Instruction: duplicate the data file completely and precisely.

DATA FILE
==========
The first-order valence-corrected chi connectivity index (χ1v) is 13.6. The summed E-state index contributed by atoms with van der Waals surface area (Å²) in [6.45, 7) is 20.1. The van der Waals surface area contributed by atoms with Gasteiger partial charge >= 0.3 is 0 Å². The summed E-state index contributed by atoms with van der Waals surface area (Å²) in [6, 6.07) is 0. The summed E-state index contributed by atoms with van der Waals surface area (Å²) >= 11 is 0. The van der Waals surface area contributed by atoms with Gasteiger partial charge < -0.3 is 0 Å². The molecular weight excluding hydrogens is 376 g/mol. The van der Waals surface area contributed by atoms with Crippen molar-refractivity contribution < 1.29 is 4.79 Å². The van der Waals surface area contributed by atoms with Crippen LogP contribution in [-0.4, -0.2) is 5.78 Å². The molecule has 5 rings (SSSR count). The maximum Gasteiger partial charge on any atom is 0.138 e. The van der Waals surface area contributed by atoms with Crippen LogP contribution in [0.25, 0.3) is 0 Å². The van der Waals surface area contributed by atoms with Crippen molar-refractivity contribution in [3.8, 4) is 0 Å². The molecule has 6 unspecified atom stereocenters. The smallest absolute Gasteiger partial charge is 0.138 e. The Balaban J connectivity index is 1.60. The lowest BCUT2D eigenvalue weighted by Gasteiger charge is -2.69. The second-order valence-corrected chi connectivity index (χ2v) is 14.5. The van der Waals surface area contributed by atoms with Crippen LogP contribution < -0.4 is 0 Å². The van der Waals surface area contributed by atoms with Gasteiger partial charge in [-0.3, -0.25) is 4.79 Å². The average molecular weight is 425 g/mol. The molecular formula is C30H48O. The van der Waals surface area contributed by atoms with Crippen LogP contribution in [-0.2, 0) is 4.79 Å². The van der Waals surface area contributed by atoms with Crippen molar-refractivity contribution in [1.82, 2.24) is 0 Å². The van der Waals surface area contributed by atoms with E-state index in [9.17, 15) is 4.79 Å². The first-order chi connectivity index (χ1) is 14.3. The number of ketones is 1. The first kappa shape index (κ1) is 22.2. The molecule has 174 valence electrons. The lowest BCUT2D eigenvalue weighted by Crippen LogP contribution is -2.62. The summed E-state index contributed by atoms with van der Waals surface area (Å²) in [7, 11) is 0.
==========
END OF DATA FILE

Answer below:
The first-order valence-corrected chi connectivity index (χ1v) is 13.6. The summed E-state index contributed by atoms with van der Waals surface area (Å²) in [6.45, 7) is 20.1. The van der Waals surface area contributed by atoms with Gasteiger partial charge >= 0.3 is 0 Å². The summed E-state index contributed by atoms with van der Waals surface area (Å²) in [6, 6.07) is 0. The summed E-state index contributed by atoms with van der Waals surface area (Å²) >= 11 is 0. The van der Waals surface area contributed by atoms with Gasteiger partial charge < -0.3 is 0 Å². The molecular weight excluding hydrogens is 376 g/mol. The van der Waals surface area contributed by atoms with Crippen molar-refractivity contribution < 1.29 is 4.79 Å². The van der Waals surface area contributed by atoms with Crippen LogP contribution in [-0.4, -0.2) is 5.78 Å². The molecule has 5 rings (SSSR count). The maximum Gasteiger partial charge on any atom is 0.138 e. The van der Waals surface area contributed by atoms with Crippen LogP contribution in [0.25, 0.3) is 0 Å². The van der Waals surface area contributed by atoms with Crippen molar-refractivity contribution in [3.8, 4) is 0 Å². The molecule has 6 unspecified atom stereocenters. The smallest absolute Gasteiger partial charge is 0.138 e. The Balaban J connectivity index is 1.60. The lowest BCUT2D eigenvalue weighted by Gasteiger charge is -2.69. The second-order valence-corrected chi connectivity index (χ2v) is 14.5. The van der Waals surface area contributed by atoms with Crippen LogP contribution < -0.4 is 0 Å². The van der Waals surface area contributed by atoms with Gasteiger partial charge in [-0.3, -0.25) is 4.79 Å². The average molecular weight is 425 g/mol. The molecular formula is C30H48O. The van der Waals surface area contributed by atoms with Crippen LogP contribution in [-0.2, 0) is 4.79 Å². The van der Waals surface area contributed by atoms with Crippen molar-refractivity contribution in [1.82, 2.24) is 0 Å². The van der Waals surface area contributed by atoms with E-state index in [9.17, 15) is 4.79 Å². The first-order chi connectivity index (χ1) is 14.3. The number of ketones is 1. The first kappa shape index (κ1) is 22.2. The molecule has 174 valence electrons. The lowest BCUT2D eigenvalue weighted by Crippen LogP contribution is -2.62. The summed E-state index contributed by atoms with van der Waals surface area (Å²) in [7, 11) is 0.